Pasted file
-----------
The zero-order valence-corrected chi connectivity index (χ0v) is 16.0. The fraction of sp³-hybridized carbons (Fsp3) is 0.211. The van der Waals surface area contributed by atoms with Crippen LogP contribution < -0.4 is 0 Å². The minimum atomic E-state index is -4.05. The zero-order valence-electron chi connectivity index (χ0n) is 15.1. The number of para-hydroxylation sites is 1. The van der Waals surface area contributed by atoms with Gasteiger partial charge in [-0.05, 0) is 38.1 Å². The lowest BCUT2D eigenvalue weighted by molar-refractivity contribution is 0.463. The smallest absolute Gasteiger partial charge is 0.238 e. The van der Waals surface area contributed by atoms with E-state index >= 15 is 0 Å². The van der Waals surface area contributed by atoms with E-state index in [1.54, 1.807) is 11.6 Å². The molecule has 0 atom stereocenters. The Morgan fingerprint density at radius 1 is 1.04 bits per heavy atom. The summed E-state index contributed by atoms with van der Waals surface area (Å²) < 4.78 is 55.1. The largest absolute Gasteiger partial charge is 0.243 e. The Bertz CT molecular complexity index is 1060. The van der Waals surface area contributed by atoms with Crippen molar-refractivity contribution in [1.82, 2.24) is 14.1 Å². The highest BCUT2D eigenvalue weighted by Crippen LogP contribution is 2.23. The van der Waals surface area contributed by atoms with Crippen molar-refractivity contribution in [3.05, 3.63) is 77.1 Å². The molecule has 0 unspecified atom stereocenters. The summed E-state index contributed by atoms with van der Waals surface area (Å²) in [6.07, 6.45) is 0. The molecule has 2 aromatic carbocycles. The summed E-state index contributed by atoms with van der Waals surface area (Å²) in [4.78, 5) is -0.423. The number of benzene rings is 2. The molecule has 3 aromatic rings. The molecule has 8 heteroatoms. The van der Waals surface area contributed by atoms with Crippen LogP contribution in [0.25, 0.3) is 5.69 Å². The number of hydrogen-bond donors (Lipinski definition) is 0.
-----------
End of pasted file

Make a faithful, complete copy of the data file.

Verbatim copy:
The zero-order valence-corrected chi connectivity index (χ0v) is 16.0. The fraction of sp³-hybridized carbons (Fsp3) is 0.211. The van der Waals surface area contributed by atoms with Crippen LogP contribution < -0.4 is 0 Å². The minimum atomic E-state index is -4.05. The zero-order valence-electron chi connectivity index (χ0n) is 15.1. The number of para-hydroxylation sites is 1. The van der Waals surface area contributed by atoms with Gasteiger partial charge in [-0.05, 0) is 38.1 Å². The lowest BCUT2D eigenvalue weighted by molar-refractivity contribution is 0.463. The smallest absolute Gasteiger partial charge is 0.238 e. The van der Waals surface area contributed by atoms with E-state index >= 15 is 0 Å². The van der Waals surface area contributed by atoms with E-state index in [1.54, 1.807) is 11.6 Å². The molecule has 0 atom stereocenters. The Morgan fingerprint density at radius 1 is 1.04 bits per heavy atom. The summed E-state index contributed by atoms with van der Waals surface area (Å²) < 4.78 is 55.1. The largest absolute Gasteiger partial charge is 0.243 e. The Bertz CT molecular complexity index is 1060. The van der Waals surface area contributed by atoms with Crippen molar-refractivity contribution in [1.82, 2.24) is 14.1 Å². The highest BCUT2D eigenvalue weighted by Crippen LogP contribution is 2.23. The van der Waals surface area contributed by atoms with Crippen molar-refractivity contribution in [3.05, 3.63) is 77.1 Å². The molecule has 0 unspecified atom stereocenters. The summed E-state index contributed by atoms with van der Waals surface area (Å²) in [6.07, 6.45) is 0. The molecule has 2 aromatic carbocycles. The summed E-state index contributed by atoms with van der Waals surface area (Å²) in [4.78, 5) is -0.423. The number of benzene rings is 2. The molecule has 3 aromatic rings. The molecule has 8 heteroatoms. The van der Waals surface area contributed by atoms with Crippen LogP contribution in [0.25, 0.3) is 5.69 Å². The number of hydrogen-bond donors (Lipinski definition) is 0.